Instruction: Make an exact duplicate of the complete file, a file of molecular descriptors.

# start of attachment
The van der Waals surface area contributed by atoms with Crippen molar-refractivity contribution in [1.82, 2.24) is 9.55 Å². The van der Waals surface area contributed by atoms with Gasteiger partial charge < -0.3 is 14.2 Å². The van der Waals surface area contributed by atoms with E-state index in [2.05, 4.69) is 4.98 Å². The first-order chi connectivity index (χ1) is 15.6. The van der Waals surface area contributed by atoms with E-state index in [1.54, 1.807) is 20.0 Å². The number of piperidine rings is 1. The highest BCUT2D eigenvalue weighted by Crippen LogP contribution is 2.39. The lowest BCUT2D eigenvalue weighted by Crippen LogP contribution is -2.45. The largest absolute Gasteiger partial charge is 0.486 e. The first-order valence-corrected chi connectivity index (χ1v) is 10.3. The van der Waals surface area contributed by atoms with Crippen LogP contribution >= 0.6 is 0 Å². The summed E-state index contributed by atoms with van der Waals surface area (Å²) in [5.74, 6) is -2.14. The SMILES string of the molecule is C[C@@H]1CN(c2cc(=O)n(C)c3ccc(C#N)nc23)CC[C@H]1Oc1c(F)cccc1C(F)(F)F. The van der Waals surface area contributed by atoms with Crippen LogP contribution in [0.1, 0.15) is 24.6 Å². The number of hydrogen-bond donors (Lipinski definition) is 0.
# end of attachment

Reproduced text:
The van der Waals surface area contributed by atoms with Crippen molar-refractivity contribution in [1.82, 2.24) is 9.55 Å². The van der Waals surface area contributed by atoms with Gasteiger partial charge < -0.3 is 14.2 Å². The van der Waals surface area contributed by atoms with E-state index in [2.05, 4.69) is 4.98 Å². The first-order chi connectivity index (χ1) is 15.6. The van der Waals surface area contributed by atoms with E-state index in [1.54, 1.807) is 20.0 Å². The number of piperidine rings is 1. The highest BCUT2D eigenvalue weighted by Crippen LogP contribution is 2.39. The lowest BCUT2D eigenvalue weighted by Crippen LogP contribution is -2.45. The largest absolute Gasteiger partial charge is 0.486 e. The first-order valence-corrected chi connectivity index (χ1v) is 10.3. The van der Waals surface area contributed by atoms with Crippen LogP contribution >= 0.6 is 0 Å². The summed E-state index contributed by atoms with van der Waals surface area (Å²) in [5.74, 6) is -2.14. The SMILES string of the molecule is C[C@@H]1CN(c2cc(=O)n(C)c3ccc(C#N)nc23)CC[C@H]1Oc1c(F)cccc1C(F)(F)F. The van der Waals surface area contributed by atoms with Crippen LogP contribution in [0.1, 0.15) is 24.6 Å². The number of hydrogen-bond donors (Lipinski definition) is 0.